Those who know me in person, will know that I am not a keen flier. Those who don’t know me at all, let me introduce myself. I am DeafGirly and you can mostly find me on Twitter and over on my blog – DeafinitelyGirly.com writing about the stuff I get up to in London and more recently, the Middle East (but more on that later). For now, let’s talk about flying.
The thing about having a husband who lives in the Middle East is that it requires a bit more planning than when you live in the same flat in London. It also requires a bit more flying! Until last year, I had never flown long-haul by myself and now all of a sudden, aged 37, I was commuting on an eight-hour flight.
I’ve had my fair share of panics on planes and while the great ‘Let me off this plane’ of 2006 as the jets were firing up at the start of runway, was something of a rarity, I’d be lying if I said I was one of those people who sat down and went to sleep before the plane had even left the stand.
A lot of the things that make flying stressful for me can be linked back to my deafness. While there are lots of visual clues to help you on your journey from check-in to baggage collection, a lot of what happens is audible. So here are five things I do to help reduce the stress of travelling as a deaf person.
- Uber to the airport
I used to always take the Piccadilly line to Heathrow but after a couple of near misses where we were waiting in a stopped tube train with only the tinny, inaudible announcements for company and my timeframe for check-in fast reducing, I am now a fully fledged Uber convert. Yes, it’s more than the cost of a tube ticket, but I can order it from an app on my phone, it turns up at my door and just like that I’m at the airport, ready to fly.
- Plan ahead for security
Apparently, those scanning machines make a beeping sound as you walk through them. I found this out in America after being hauled backwards when I failed to stop after making the machine go off. And so, I set myself the challenge to dress in a way that couldn’t possibly make the beep go off. No jewellery, nothing in pockets, no metal on trousers, no belt. The list goes on, but it’s 100% worth it for getting through security beep free. Oh, and I still always tell them I am deaf and can’t hear the beep. They’re nicer that way and it makes you look less shifty, which is always a good thing around security!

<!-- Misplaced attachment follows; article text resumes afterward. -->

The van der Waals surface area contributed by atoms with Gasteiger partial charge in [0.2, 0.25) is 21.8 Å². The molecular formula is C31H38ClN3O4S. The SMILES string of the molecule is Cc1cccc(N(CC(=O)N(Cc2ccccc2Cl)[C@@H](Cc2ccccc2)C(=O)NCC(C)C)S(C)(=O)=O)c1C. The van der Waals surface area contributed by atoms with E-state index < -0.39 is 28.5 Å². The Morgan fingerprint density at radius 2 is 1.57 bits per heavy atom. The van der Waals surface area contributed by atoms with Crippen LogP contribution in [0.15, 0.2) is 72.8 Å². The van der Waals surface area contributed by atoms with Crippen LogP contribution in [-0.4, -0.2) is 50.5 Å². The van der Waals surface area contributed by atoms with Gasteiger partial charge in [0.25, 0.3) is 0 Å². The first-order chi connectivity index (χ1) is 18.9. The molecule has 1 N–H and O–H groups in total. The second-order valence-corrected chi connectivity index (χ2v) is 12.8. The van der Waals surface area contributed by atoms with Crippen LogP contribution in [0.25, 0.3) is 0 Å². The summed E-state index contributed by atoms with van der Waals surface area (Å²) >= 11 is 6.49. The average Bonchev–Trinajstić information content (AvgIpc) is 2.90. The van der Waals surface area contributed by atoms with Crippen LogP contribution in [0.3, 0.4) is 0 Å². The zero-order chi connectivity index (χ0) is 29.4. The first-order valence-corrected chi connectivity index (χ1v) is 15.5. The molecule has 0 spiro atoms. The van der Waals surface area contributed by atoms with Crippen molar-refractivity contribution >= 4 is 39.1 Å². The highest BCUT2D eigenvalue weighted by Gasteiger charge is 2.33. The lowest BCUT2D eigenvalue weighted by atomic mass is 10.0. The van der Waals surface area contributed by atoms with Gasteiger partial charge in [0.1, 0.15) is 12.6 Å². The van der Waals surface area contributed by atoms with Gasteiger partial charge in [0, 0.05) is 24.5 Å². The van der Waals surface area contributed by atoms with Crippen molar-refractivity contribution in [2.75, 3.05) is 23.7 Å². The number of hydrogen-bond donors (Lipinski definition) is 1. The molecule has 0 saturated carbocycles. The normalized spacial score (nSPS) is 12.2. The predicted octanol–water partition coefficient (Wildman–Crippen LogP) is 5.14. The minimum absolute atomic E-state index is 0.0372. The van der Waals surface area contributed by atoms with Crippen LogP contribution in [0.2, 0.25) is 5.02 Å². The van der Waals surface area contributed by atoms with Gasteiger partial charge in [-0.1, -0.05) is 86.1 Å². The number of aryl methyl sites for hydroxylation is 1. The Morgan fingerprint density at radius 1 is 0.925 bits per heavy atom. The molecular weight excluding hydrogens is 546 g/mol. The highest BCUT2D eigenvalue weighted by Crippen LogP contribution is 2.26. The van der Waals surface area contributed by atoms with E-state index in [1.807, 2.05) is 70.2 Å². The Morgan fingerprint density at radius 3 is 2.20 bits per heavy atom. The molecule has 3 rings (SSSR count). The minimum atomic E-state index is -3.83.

- Stalk your gate number
My anxiety around flying means I always end up airside well before the gate number is announced. So that means, even though I wander around the shops, grab a coffee from the café, I am never more than two metres away from a screen with my flight on. Download the app of the airline you’re flying with, too. When I fly from Terminal 5, British Airways sends me app alerts when the gate is announced, which is great.
- Make boarding a priority
While my long-haul commute is currently helping me gain the privilege points at British Airways, I don’t need them for Priority Boarding. As an anxious flyer and avid rule follower, nothing used to stress me out more than trying to work out what the boarding crew were saying at the gate as I tried to join the right queue to get on the plane. Now I just ask them if I can have Priority Boarding due to my deafness and no one has said no yet.
- Tell the crew
I remember when I was about 22, I was travelling with a budget airline to the Netherlands to see my brother. It was a bit of a bumpy flight and at one point the captain came on the tannoy and began talking and talking and talking. I had no idea what he was saying but my head made up all sorts of terrible scenarios until, much to the alarm of the man next to me, I burst into tears.
Now, much older and wiser, I always tell the crew that I am deaf – and sometimes add “And a very nervous flier” – and I ask them to tell me any important announcements. It just adds that extra level of reassurance to my mind. I’d also advise looking at the faces of fellow passengers while announcements are being made. If they’re not panicking, you don’t need to.
Bon voyage peeps!